Study Stresses Importance of Care Coordination to Patients' Health, Satisfaction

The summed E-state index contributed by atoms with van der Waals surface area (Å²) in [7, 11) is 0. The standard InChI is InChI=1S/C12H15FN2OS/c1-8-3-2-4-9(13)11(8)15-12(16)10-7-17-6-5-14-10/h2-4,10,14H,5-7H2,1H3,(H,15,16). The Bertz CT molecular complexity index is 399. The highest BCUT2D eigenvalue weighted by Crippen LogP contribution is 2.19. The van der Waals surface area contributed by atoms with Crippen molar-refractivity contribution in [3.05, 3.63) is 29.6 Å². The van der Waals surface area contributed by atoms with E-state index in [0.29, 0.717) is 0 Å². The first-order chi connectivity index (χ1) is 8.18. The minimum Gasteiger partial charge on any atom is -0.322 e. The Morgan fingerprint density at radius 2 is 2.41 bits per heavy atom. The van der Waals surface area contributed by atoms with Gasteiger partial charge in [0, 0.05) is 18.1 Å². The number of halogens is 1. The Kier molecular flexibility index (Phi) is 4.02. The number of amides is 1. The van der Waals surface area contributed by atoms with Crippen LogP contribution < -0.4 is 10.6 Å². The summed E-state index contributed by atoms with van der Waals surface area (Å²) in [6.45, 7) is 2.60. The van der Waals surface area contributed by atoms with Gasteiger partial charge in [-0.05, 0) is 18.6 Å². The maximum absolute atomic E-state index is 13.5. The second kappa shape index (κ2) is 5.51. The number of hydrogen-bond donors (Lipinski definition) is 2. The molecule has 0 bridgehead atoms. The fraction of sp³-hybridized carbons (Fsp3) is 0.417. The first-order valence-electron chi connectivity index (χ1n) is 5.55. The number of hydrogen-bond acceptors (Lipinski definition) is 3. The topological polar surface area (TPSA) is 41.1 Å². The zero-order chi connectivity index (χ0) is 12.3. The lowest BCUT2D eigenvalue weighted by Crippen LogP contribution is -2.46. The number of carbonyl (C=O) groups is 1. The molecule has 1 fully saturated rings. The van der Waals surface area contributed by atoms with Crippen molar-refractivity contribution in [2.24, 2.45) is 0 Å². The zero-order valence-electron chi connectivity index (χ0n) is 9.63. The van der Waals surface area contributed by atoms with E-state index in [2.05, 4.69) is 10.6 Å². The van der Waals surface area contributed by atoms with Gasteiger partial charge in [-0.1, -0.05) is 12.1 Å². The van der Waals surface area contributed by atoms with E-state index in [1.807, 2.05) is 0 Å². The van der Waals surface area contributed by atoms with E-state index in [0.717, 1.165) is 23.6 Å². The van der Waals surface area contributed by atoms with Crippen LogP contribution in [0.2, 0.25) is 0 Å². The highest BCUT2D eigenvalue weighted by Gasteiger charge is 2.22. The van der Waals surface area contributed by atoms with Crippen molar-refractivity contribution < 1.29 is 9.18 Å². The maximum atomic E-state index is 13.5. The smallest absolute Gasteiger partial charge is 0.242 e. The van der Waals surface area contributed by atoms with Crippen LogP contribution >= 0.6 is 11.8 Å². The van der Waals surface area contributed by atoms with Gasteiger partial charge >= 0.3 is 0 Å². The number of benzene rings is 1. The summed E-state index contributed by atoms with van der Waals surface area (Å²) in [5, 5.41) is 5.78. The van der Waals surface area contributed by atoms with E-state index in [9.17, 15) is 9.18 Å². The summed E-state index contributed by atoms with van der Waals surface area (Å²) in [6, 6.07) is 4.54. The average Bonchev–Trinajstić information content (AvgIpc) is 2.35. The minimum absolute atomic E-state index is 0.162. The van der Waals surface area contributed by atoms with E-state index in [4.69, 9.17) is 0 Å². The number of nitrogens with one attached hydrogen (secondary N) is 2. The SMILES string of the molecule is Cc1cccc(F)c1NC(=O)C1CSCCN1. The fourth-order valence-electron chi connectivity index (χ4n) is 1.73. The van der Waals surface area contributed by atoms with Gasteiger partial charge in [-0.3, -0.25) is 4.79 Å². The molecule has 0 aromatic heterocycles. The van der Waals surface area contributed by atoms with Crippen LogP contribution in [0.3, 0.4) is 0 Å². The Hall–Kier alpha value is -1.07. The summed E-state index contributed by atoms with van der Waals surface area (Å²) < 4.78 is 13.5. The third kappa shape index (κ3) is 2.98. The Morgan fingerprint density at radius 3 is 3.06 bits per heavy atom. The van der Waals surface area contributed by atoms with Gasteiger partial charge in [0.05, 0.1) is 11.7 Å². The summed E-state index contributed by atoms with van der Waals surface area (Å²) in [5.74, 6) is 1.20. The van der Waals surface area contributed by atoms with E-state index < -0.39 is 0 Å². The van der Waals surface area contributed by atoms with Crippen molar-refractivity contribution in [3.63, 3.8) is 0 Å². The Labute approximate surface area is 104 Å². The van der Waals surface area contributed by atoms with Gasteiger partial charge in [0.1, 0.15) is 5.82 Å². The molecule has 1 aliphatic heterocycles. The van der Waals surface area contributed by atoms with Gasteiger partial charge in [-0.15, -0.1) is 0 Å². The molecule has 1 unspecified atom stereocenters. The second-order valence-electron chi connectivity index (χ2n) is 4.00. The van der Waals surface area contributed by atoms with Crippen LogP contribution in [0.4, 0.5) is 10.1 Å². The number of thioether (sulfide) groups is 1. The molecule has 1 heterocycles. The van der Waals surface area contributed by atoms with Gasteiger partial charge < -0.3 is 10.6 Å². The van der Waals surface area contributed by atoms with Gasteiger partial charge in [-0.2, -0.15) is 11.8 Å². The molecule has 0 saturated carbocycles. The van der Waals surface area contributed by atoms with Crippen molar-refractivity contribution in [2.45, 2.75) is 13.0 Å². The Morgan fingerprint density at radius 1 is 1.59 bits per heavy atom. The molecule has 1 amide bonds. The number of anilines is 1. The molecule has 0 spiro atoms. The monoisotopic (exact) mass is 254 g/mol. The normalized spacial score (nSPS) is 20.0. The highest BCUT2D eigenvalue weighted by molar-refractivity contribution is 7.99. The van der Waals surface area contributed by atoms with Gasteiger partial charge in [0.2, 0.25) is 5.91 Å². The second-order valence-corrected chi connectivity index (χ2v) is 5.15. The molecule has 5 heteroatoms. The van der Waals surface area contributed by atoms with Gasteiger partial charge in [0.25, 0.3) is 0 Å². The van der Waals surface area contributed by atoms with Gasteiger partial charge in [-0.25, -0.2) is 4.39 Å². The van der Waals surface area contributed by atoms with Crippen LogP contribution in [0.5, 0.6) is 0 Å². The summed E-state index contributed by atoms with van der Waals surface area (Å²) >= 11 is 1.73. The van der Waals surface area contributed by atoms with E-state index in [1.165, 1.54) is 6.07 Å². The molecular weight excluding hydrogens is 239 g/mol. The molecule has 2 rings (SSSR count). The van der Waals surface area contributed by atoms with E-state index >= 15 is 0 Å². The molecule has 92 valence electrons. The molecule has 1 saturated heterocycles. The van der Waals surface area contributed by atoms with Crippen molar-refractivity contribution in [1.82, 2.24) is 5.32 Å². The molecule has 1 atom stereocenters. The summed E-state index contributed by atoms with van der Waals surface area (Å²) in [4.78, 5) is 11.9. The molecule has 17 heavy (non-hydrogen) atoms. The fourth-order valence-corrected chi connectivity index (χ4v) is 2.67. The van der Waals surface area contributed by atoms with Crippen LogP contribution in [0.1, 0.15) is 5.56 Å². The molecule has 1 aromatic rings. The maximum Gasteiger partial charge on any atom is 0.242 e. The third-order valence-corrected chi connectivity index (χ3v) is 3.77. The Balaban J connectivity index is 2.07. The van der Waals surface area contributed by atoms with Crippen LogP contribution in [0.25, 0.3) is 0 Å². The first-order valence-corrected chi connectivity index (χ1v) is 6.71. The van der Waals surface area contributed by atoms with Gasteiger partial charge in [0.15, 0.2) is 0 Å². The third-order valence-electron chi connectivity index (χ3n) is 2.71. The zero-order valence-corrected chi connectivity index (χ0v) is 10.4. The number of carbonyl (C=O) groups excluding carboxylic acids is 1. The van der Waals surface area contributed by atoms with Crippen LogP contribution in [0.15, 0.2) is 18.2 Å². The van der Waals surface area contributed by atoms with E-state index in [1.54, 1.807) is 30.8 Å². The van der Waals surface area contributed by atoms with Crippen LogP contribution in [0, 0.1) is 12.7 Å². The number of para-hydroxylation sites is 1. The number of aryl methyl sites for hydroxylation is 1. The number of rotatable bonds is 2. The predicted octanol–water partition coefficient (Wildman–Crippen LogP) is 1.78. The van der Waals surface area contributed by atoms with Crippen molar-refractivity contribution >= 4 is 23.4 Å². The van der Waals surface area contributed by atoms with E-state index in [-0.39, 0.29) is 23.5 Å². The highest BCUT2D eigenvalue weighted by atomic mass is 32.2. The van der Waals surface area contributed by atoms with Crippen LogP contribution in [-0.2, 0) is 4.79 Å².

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<p>When health care is well coordinated, all the health professionals involved in a patient's care work together--sharing medical records, making test results available, and informing the patient about next steps. But new research shows that patients too often do not receive this kind of care.<br><br>A <a href="/cnlib/pub/enews_clickthrough.htm?enews_item_id=26608&return_url=http%3A%2F%2Fwww%2Ecmwf%2Eorg%2Fpublications%2Fpublications%5Fshow%2Ehtm%3Fdoc%5Fid%3D453771%26%23doc453771">Commonwealth Fund-supported study</a> led by Brandeis University's Jody Hoffer Gittell, Ph.D., and published in <em>Health Services Research,</em> found serious communication breakdowns between health care providers, as well as between providers and patients. In surveying knee-replacement surgery patients, Gittell and colleagues found that the average patient reported problems on 42 percent of coordination of discharge indicators, including not being informed about medication side effects and not knowing what kind of problems to watch for after returning home.<br><Br>Patients who reported coordination problems were more likely to have greater joint pain, lower functioning, and decreased satisfaction six weeks after their knee replacement surgery.<br><br>Improving coordination across the continuum of care, the authors say, will require changes in how providers are rewarded, how performance is measured, and how clinicians are trained.</p>